Joshua White's Dizzying Anniversary

The San Diego pianist begins a monthly residency at Dizzy's

San Diego pianist Joshua White has recently embarked on a concert commitment at the Pacific Beach venue known as Dizzy’s to celebrate his 10th year as a bandleader. Each month he presents a different ensemble and loads of new music, and on Feb. 20, he arrived with guitarist Peter Sprague, bassist Rob Thorsen, vocalist Leonard Patton and drummer Duncan Moore for a night of musical exploration that delighted the packed house assembled.

Opening with the complex, swinging matrix of a tune he calls “030,” White revealed multiple layers of ideas that swirled and blended in the air with heavy contributions from Sprague and Patton. White’s powerful solo recalled McCoy Tyner, and his hands seemed to generate motion from every direction at once.

There was a more ruminative vibe happening with “Morning,” which had a sound similar to material from Herbie Hancock’s epochal “Maiden Voyage,” with Patton’s soulful, yearning tenor and effusive scatting contrasting nicely with the leader’s nervous energy, which sparked with enough strength to make zombies dance. Waves of spontaneous applause rippled through the crowd.

Thorsen’s basso profondo opened “A Million Daze” in a deep a cappella, opening the door for Sprague, whose intricate essay brimmed with precise articulations and effortless flow with Patton’s vocals, reminding me a lot of Pat Metheny’s work with the Argentine singer Pedro Aznar.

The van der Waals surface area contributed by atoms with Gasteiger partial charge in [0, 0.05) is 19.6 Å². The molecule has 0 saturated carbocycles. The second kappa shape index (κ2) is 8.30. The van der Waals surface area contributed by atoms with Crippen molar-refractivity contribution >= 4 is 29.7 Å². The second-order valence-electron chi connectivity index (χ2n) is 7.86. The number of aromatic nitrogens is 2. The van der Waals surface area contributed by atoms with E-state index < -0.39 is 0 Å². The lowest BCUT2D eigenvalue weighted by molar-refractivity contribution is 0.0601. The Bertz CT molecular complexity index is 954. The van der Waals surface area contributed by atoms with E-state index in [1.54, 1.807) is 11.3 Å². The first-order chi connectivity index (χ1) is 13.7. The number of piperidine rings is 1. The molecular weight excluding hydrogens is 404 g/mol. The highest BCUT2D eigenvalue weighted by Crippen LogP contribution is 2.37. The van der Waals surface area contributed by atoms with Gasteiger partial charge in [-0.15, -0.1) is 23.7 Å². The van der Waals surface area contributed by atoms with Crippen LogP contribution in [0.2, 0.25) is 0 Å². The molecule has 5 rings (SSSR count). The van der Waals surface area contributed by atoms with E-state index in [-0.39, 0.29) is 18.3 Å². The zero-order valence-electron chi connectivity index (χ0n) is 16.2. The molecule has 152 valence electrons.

Moore’s shimmering cymbals provided an appropriately gauzy backdrop for one of White’s most enduring themes, “Curiosity Landing,” which traversed from a very free piano etude into a startling novella from Sprague, who made the piece his own by pushing the boundaries between the sacred and the profane in an episodic solo.

Independent voices casted about in the wind on “Softly, as in a Morning Sunrise,” where White’s interruptive clusters wrangled for dominance against Patton’s oblique and elastic phrasing before yielding to a sparking contribution from Sprague, which seemed to fuse the two approaches.

Sprague also illuminated White’s “Scarlet Tanager,” which began with soft reverberant clouds of harmony before turning sharply into an exploratory solo that flirted toward the outer limits.  

White’s evolution as a musician has been a marvel, and his growth as a composer and bandleader are two of the best reasons to venture out on any given San Diego night. Let’s all enjoy this while we can.

Robert Bush is a freelance jazz writer who has been exploring the San Diego improvised music scene for more than 30 years. Follow him on Twitter @robertbushjazz. Visit The World According to Rob.

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